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I could do with some help designing a database for a website I'm working on. I should mention that I am a beginner and I have never had to design a database in the past.

Ok, my implementation needs to hold data on auctions based on 5 world regions (EU, US, KR, CN, TW). Each auction is identified with an ID that is not unique to a region but is unique to a 'realm' in that region. The final requirements are:

  • Able to track historical market prices of individual items up for auction over the past 4-6 months.
  • Able to view the current items up for auction.
  • Able to track sellers of items and their history.
  • Able to create a profile on the site.
  • It is not required to be able to compare regions.

Some stats:

  • Each region can be made up of 240+ realms.
  • Each realm has around 20,000 auctions up for sale at any one time.

My current plan is to work with a database for each region so 5 in total. Each one of those databases would have the following tables:

  • Realms - Holds information about all realms in a region
  • Scan - Holds a snap shot of the current items up for sale in a region. Indexed by realm.
  • Historical - Holds 4-6 months of history for each region. This will include every auction that was seen.
  • Sellers - Holds data on all sellers seen in the last 4-6 months.

I am debating whether it would be better to have just two tables and merging the Scan, Historical and Sellers tables together, then if a user wanted to view just the current scan data or information for a seller it would be calculated from the combined table on the fly.

With me being new at this, I could do with someone with more experience to take a look and let me know if I'm overlooking anything. Keep in mind that I don't know anything about performance and whether the design I have would be acceptable or not.

Anyone interested can see the documentation for the API I am working with here http://blizzard.github.com/api-wow-docs/ I'll have scheduled tasks to import the data and insert it into the database.

Feel free to ask me anything if I wasn't clear enough.

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1 Answer 1

up vote 2 down vote accepted

I'll take a crack at this. Note, that I've just listed fields that are necessary. If you have additional data you want to store for in those tables, feel free to add them (so long as they are normalized).

While you did state that you would use a different database for each region, I designed this so that they could all work in one database. Right now you may have only 5 regions, but this offers the flexibility to easily add more:

table: region
regionID        varchar(2)
regionName      varchar(50)

Defines data for each realm. I went with a surrogate key (realmID) because it's possible that realmName might not be unique. This assumes that each realm can only belong to one region (regionID needs to be a foreign key to regionID on the region table):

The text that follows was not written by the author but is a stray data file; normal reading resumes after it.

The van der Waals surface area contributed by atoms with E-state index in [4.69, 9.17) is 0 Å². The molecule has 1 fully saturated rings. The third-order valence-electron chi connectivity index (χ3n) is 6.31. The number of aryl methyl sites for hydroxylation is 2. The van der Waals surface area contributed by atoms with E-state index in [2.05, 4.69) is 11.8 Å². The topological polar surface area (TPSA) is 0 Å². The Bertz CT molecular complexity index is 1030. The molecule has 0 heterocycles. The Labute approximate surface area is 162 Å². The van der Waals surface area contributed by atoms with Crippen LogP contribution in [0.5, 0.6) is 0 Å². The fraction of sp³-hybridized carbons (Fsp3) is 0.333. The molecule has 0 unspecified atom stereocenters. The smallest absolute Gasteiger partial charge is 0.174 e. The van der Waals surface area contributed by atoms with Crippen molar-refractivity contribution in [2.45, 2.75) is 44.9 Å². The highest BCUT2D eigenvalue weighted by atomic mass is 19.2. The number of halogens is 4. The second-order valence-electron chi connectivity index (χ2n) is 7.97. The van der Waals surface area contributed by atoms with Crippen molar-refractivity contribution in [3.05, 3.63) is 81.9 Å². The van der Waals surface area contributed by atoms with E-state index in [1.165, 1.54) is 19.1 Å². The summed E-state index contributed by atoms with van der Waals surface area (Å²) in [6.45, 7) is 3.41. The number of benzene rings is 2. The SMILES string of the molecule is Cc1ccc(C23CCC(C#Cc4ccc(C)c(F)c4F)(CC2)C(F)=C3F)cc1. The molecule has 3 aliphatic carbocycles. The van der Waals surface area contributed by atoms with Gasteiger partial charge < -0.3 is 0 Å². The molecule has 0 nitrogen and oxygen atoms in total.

table: realm
realmID         int
regionID        varchar(2)
realmName       varchar(50)

Defines data for each user (seller/buyer). I decided that it would be better if it had a surrogate key (sellerID) because seller/buyers first/lastname combinations may not be totally unique. Note, you may also want an address table to store multiple:

table: user
userID          int
userFirstName   varchar(20)
userLastName    varchar(20)
userEmail       varchar(100)

Data for each auction. AuctionID would be a auto-generated ID and the Primary Key. You would also want foreign keys on realmID (realmID on realm table) and sellerID (userID on user table):

table: auction
auctionID       int
realmID         int
sellerID        int
auctionPrice    decimal
auctionStart    datetime

Data for each auction that has been completed with a foreign key on buyerID (userID on user table):

table: auctionHistory
auctionID       int
buyerID         int
finalPrice      decimal
auctionFinished datetime

I don't think that you'd need a seperate table for "Scan". That would be a simple query of rows in the auction table that do not have matching rows in the auctionHistory table. Hopefully, this will help you get started. If I missed/misread anything, please let me know.

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Hi, thanks for taking the time to look through that, your answer was really helpful. I decided to go with one big database for all regions as you suggested, it makes sense and will be easy to expand if I need to compare regions in the future. I don't have a way to find out if an auction has ended at all, the only data that's supplied to me is a current list of active auctions updated every hour or so. I think I will end up having a big table called 'auction' for all seen auctions containing all their data, then a separate table called 'scan' with a foreign key linking to the 'auction' table. –  ChrisO Jan 3 '12 at 4:30

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